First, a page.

While this might seem like quite the shopping list, (IMHO) it aligns with Prince’s 3 Levels of Readiness (self, societal, and emotional). In reviewing this theory, I was struck by the contribution of each constituent’s role towards the success of the others.
Now, about those bees… I’m fascinated by the impact of a single bee versus that of a swarm of bees on the production level of a honeycomb. Since I have friends who are beekeepers, I’ve become familiar with the importance of keeping the hive and its occupants as healthy and functional as possible. I found Schachter’s comparison of the beehive with the workplace to be especially relevant in discussing how the internet and its resultant networking has impacted where (and how) I work. It would be too easy for me be the single bee. After all, I am able to get my work done on my own (albeit slowly and with less yield). I hold firm to the belief that networking with others (including through the internet) enables my colleagues and me to strengthen our efforts while recognizing the value each holds within our community.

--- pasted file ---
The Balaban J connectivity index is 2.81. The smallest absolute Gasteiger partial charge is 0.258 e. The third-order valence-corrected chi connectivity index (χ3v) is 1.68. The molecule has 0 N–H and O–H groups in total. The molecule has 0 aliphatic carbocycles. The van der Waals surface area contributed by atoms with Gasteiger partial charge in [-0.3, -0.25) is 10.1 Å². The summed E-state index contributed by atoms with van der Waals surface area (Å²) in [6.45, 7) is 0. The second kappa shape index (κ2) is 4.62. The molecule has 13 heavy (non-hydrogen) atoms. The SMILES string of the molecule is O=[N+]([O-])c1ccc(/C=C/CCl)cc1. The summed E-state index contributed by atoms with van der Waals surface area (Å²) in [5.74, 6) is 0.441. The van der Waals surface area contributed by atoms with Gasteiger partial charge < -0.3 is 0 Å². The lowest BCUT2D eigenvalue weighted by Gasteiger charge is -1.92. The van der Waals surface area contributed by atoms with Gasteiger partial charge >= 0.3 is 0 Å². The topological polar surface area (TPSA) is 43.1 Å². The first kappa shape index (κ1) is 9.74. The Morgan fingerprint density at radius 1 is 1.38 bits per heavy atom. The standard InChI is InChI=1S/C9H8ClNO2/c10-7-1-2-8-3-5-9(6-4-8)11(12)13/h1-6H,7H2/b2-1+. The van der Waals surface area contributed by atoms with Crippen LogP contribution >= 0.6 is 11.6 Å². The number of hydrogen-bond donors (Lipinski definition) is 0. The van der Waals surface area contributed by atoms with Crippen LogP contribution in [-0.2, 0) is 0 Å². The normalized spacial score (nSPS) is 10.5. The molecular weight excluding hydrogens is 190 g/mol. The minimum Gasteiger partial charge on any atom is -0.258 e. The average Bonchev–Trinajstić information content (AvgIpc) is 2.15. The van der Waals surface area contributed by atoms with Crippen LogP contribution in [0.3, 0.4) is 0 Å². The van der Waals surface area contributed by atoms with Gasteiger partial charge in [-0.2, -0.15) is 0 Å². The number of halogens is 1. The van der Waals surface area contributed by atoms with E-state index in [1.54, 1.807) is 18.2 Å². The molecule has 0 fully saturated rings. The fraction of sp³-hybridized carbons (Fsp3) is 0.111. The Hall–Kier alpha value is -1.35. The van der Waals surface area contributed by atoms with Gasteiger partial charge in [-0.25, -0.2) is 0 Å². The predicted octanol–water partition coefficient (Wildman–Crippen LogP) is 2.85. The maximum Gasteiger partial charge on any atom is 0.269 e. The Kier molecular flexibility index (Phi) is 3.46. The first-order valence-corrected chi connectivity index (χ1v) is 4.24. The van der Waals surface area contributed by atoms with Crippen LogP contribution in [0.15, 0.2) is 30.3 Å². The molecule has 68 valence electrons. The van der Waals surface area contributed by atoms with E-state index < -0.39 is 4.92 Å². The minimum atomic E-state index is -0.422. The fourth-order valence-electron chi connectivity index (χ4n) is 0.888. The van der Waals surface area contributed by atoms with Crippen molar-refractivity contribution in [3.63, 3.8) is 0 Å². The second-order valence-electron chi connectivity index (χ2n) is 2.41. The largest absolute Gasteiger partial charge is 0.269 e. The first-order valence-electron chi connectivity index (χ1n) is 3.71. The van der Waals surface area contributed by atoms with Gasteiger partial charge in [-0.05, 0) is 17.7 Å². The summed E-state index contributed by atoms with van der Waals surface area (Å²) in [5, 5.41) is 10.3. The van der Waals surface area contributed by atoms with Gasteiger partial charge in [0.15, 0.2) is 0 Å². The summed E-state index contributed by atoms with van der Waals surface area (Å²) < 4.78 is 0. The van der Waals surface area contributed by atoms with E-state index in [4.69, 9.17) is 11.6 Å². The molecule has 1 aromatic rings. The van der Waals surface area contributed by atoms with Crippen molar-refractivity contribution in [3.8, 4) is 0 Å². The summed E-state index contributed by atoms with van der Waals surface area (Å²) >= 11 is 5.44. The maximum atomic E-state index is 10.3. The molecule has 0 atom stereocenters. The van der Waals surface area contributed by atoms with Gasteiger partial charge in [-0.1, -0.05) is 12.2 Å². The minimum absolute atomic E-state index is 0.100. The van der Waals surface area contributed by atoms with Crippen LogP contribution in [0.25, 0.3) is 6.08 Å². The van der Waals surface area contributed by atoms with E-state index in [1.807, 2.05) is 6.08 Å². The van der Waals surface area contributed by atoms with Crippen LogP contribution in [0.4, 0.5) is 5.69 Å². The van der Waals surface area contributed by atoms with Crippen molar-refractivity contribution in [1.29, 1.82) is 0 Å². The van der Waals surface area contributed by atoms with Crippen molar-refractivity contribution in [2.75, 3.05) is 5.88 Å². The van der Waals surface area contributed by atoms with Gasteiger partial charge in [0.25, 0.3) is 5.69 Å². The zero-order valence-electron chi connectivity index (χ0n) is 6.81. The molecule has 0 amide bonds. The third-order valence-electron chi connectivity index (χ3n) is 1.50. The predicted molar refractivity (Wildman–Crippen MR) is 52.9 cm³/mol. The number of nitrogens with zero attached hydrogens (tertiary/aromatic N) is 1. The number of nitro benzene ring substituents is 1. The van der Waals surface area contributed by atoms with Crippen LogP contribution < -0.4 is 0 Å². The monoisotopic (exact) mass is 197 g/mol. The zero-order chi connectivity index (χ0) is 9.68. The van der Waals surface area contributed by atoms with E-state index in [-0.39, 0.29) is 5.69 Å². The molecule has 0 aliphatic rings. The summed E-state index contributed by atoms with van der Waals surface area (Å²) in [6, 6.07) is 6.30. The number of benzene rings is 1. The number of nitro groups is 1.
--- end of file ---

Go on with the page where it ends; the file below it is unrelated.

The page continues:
If you’re looking for me, don’t bother checking the silo.
References Kelly, K. (2016). The inevitable: understanding the 12 technological forces that will shape our future. NY, NY: Penguin Books.